• Tidy up the apartment in general -- I detest clutter and everything in our apartment has a proper home, so this is the time when I collect things that are out of place.
  • Nightly hygiene tasks.

After all these tasks are completed, it's time for me to retreat to the bedroom!



My bedroom is my sanctuary.

I am a huge proponent of making the bedroom the least cluttered, most white-space room in your house.  We make our bed each morning, and I love the feeling of pulling off the pillows and turning down the bed for the night. I'll bring in my book, glasses, tea, and a glass of lemon water to drink first thing when I wake up. Then, I fill our diffuser with lavender essential oils. (We have this diffuser and I use this brand of oils.)

Just before I climb into bed, I bring my phone and these headphones into the room to meditate. I've been using the Headspace app consistently since January 1st and I can already tell you that it's changing my life. Once I'm more settled into the daily routine of meditating I'll share more thoughts, but for now I'll say that it's 100% worth the effort to find yourself a quiet space each day for mindful meditation. Headspace does charge a monthly or annual fee, which made me hesitate at first but after 32 days of use, I can confidently say it's worth the money. I plan to use it every day -- and often I find myself using it more than once.

After meditating, I plug my phone into the charger in our dining room and put away my headphones. Then I turn on our white noise machine (I bought it in college when I had super loud roommates and love it, but my boyfriend has tinnitus in one ear and says it also really helps him mask any ringing). Then I set the alarm for the next day. I've shared about our alarm clock on Instagram a few times, but we have a sunrise simulation alarm clock and we absolutely love it. The basic function -- that of an alarm clock -- allows me to keep my screen out of the room, but it also has other great functions. We set it to start "rising" forty minutes before the alarm. Throughout that period, it will slowly become brighter, simulating an actual sunrise. We chose bird sounds for the alarm, which is much more pleasant than a ringing sound. In short, it allows for a more pleasant wake-up experience, especially in the winter months when it's so dark.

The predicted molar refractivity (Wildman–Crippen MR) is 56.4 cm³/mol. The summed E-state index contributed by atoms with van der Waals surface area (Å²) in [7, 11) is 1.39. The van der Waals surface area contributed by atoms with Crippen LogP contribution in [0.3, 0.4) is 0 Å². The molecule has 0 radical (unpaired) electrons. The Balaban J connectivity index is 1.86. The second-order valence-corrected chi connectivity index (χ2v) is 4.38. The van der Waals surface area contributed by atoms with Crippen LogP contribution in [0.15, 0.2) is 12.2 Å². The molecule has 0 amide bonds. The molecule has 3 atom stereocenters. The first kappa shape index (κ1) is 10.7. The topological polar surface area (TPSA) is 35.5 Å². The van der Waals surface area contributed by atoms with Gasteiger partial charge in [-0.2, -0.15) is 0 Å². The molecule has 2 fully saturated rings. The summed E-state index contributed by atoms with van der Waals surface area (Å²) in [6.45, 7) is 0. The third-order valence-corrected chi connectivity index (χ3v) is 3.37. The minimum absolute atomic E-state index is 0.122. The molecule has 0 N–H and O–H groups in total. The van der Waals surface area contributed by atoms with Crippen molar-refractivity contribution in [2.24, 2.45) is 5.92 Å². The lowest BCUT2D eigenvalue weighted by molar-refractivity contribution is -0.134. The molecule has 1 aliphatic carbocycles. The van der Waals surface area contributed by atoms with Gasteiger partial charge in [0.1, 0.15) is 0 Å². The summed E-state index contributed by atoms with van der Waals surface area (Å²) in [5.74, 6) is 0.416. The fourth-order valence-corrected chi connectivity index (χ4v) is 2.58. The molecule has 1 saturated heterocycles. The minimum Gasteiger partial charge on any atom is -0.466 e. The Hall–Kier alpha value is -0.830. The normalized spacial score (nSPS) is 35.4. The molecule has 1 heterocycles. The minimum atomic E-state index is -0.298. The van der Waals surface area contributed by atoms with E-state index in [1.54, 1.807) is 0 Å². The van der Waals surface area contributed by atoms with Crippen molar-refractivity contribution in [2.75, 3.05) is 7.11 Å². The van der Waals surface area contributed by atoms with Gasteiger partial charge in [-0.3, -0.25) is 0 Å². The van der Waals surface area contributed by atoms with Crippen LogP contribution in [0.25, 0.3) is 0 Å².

After all that's done, I settle in to read! I've been mindful of which books I bring to bed lately -- gentle reads allow me to calm my brain and fall asleep more easily. Throughout January I re-read Harry Potter and the Sorcerer's Stone: The Illustrated Edition which has been great because there are no surprises. I'm purposeful in avoiding thrillers (too suspenseful), self-help books (too much thinking/reflecting) and emotional books (like our DBC picks this month). Because I read whenever possible, I can still experience all these books, but just choose to do so at another time.